Boutique Warszauer Hotel / INDO Architekci

Boutique Warszauer Hotel / INDO Architekci © Konrad Zaustowicz + 25 Share Share Facebook Twitter…

Boutique Warszauer Hotel / INDO Architekci

© Konrad Zaustowicz

+ 25

© Konrad Zaustowicz

Text description provided by the architects. The boutique Warszauer Hotel has been opened at 10 Warszauera Street in Krakow’s Kazimierz, the former Jewish district and one of Krakow’s most attractive tourist districts. The hotel building is located on a narrow frontage plot between an old 4-story tenement house and the 17th-century Kupa Synagogue, but complementing the existing downtown development.

© Konrad Zaustowicz
© Konrad Zaustowicz

The location of the facility in such a prestigious place required architects to pay special attention to the context of the building. In the immediate vicinity, there are, among others, the Old Jewish Cemetery, also known as the Remuh Cemetery, Plac Nowy serving as the center of Kazimierz or Szeroka Street with the Old Synagogue, which is one of the most important monuments of Jewish religious architecture in Europe. The five-story building blends seamlessly into the existing developments; its height is aligned with the neighboring tenement house, thus complementing the perspective of the street.

Site Plan
Ground Floor Plan

A very narrow plot of land with an area of only 141 m2, located between a tenement house and the Synagogue, largely determined the shape of the building’s projection. Investors asked the architects to design extensive facilities for a luxury boutique hotel on an area of just 600 m2. It was to stand out from other hospitality facilities in the area through its remarkable architecture, functionality, and interior comfort. 

© ONI Studio
© Konrad Zaustowicz

The body of the building consists of two parts. The front one with a gable roof and the lower rear construction with a flat roof. The shape of the rear part was defined by the requirements for natural light in the neighboring buildings and the need to comply with fire regulations. Despite the difference in height and the terrace form of the rear, the whole design is consistent, and inside all divisions are imperceptible.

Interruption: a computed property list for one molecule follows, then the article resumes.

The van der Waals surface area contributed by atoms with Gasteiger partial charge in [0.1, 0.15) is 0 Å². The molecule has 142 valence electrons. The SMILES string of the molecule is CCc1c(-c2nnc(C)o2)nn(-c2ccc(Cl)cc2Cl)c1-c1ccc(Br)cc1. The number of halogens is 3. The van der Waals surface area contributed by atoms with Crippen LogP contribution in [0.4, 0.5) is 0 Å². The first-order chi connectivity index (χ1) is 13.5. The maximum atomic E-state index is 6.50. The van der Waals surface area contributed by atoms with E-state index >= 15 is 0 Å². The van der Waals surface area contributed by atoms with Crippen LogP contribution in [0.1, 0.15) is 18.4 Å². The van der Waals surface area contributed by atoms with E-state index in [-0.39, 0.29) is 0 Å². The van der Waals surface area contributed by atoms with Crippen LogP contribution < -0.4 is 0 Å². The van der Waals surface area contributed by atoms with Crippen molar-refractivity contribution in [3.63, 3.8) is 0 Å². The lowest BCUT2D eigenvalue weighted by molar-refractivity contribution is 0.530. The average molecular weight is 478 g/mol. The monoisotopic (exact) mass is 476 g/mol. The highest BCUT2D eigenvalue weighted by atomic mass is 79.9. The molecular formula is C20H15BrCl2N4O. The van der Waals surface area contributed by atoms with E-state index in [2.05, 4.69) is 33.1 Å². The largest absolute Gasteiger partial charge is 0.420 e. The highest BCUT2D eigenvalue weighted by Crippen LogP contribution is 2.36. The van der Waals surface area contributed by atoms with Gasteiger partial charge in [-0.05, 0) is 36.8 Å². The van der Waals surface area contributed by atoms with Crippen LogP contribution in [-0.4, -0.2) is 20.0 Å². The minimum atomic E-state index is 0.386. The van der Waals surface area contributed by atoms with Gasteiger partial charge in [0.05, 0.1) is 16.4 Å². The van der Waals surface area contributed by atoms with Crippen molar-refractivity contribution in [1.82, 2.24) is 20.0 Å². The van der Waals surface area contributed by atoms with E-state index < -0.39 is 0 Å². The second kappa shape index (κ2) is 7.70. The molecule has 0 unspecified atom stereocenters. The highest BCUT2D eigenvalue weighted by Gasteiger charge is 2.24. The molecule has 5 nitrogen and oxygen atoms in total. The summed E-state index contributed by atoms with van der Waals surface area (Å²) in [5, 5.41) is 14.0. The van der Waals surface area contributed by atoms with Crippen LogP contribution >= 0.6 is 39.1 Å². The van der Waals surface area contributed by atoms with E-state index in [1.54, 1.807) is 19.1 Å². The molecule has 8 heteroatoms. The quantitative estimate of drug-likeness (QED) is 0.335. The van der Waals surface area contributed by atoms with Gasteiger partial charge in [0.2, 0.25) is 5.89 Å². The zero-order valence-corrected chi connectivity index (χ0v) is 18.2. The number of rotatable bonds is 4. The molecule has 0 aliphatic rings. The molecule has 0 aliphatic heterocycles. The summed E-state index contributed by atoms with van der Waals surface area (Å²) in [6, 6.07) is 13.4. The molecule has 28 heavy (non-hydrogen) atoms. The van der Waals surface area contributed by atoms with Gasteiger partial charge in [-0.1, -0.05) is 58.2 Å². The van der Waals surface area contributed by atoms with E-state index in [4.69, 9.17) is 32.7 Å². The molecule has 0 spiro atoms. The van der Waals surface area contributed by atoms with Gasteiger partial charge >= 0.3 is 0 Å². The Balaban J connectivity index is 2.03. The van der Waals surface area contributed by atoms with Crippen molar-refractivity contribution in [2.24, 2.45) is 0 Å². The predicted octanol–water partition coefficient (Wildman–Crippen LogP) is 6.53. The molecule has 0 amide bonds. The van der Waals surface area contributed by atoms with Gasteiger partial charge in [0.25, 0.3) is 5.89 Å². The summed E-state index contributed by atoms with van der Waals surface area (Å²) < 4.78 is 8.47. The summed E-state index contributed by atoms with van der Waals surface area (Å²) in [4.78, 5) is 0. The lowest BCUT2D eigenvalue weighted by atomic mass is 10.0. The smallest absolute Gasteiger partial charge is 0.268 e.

Section

The main facade and entrance of the building are via the side of Warszauera Street, and it gently stands apart from the neighboring tenement houses. It has a minimalist and pure form that does not disturb the historical character of the surrounding buildings. From the main facade, it leads to a hall with a reception area, social facilities, and technical rooms. 

© Konrad Zaustowicz

On the ground floor, there is also a communal dining room for hotel clients and adjacent rooms next to it. The hotel rooms all have private bathrooms, are located on floors +1 to +4, and are accessible directly via a staircase. The top floor consists of two-level apartments and a public viewing terrace.

© Konrad Zaustowicz
© ONI Studio

The play of shadows on contemporary white glyphs combined with the reflections in large-format windows creates a constantly changing appearance of the hotel exterior throughout the days and seasons. The bright front elevation stands out clearly from the contrasting dark ground floor. The hidden entrance door flows seamlessly into the corner of the high window panes. The style of shaping the front elevation imitates the divisions and rhythms used in historic buildings, but in a contemporary manner.

© ONI Studio

The front elevation is covered with a homogeneous, three-dimensional structure made of Corian, cut with large windows allowing natural light to the interior and directly connecting with the surrounding streets and buildings. Full creative freedom in shaping the front façade was possible thanks to the use of DuPont ™ Corian® material, which is an advanced acrylic mineral material with uniform color throughout the cross-section. It is also a non-porous, smooth, and UV-resistant material.

© Konrad Zaustowicz

The material used is an innovative solution in Poland for the external finishing of buildings. The architectural method of shaping the facade of the building is a contemporary complement to the historical buildings, which may become a new way of designing these types of buildings.

© Konrad Zaustowicz
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